Sunday morning music

I’ve mentioned before how much I enjoy the music of The Strawbs, the 1960’s British folk/progressive rock group that faded away during the late 1970’s, but revived, and has continued in minor key (you should pardon the expression) until the present day.  Its music, largely the composition of Dave Cousins but with contributions by other members of the band, has been a companion through many years.

Today I’d like to share some of Strawbs’ lesser-known songs, ones that missed the mainstream hit parade but which are nevertheless both entertaining and thought-provoking.  I’ll include a few acoustic versions, just to keep things interesting.

Let’s start off with “Cold Steel“, a song composed and sung by Dave Lambert, who joined the group after its first rush of success, but has been a mainstay ever since.  It’s from the album “Deja Fou“.

Here’s the almost-eponymous opening track to the Strawbs’ 1977 album “Burning For You“.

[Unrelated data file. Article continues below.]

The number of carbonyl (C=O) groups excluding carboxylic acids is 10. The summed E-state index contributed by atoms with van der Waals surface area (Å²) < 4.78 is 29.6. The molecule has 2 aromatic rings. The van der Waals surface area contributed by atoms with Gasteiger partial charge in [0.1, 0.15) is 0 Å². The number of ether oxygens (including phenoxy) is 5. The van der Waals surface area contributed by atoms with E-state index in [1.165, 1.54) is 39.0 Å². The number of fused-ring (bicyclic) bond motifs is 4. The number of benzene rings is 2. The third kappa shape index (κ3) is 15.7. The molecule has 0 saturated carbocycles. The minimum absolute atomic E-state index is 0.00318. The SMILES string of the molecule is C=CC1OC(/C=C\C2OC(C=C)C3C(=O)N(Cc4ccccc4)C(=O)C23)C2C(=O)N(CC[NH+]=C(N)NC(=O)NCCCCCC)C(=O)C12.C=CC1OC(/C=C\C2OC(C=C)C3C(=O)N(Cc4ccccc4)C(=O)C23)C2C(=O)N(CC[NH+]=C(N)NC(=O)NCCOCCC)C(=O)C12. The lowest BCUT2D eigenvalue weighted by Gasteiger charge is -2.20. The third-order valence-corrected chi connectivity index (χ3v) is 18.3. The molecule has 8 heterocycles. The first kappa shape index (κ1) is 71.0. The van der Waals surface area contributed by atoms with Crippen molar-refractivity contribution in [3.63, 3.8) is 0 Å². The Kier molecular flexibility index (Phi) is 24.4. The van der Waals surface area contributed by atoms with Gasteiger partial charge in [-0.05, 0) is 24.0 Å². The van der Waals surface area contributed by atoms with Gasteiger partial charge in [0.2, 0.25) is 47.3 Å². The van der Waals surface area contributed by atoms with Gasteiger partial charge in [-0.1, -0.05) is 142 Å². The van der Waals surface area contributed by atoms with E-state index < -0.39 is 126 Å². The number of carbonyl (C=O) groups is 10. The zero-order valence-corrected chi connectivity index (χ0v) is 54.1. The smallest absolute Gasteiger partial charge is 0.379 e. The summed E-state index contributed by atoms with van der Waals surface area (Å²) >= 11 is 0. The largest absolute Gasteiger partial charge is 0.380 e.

Blue Angel” was originally recorded as a largely acoustic track by Dave Cousins on his 1972 solo album “Two Weeks Last Summer“.  The band took it up as the title track for their 2003 album of the same name, and gave it the prog-rock treatment.

From the group’s 2004 album “Deja Fou“, here’s “Russian Front“.  For those of you who are familiar with old-style Soviet folk humor about the communist system, this is full of snarky references, as well as being a fun number in its own right.

Originally recorded in 1975 on their album “Nomadness“, here’s an acoustic version of the track “The Golden Salamander“, from the 2003 album “Baroque & Roll“.

Finally, here’s a live acoustic version of one of Strawbs’ best-known prog-rock numbers, “Autumn“, from their 1974 album “Hero and Heroine“.  John Hawken is on keyboards;  he played on the original album, but left the group soon thereafter.  He rejoins them for this reunion rendition.

Nostalgia . . . lots of memories there.



  1. I =have only a vague recollection of hearing of The Strawbs, but this is the first time I've actually heard them. Good stuff! Thanks.

  2. Very much lots of memories.

    I was a bit surprised you chose the Straws more mellow version of "Blue Angel", as compared to Cousins' solo album version, from "Two Weeks Last Summer". I thought it was written with more of an edge in mind, and Wakeman's piano work really added just what I thought it needed.

    Of course, I might also have been influenced by having the original version so imprinted that any other version sounds slightly wrong.

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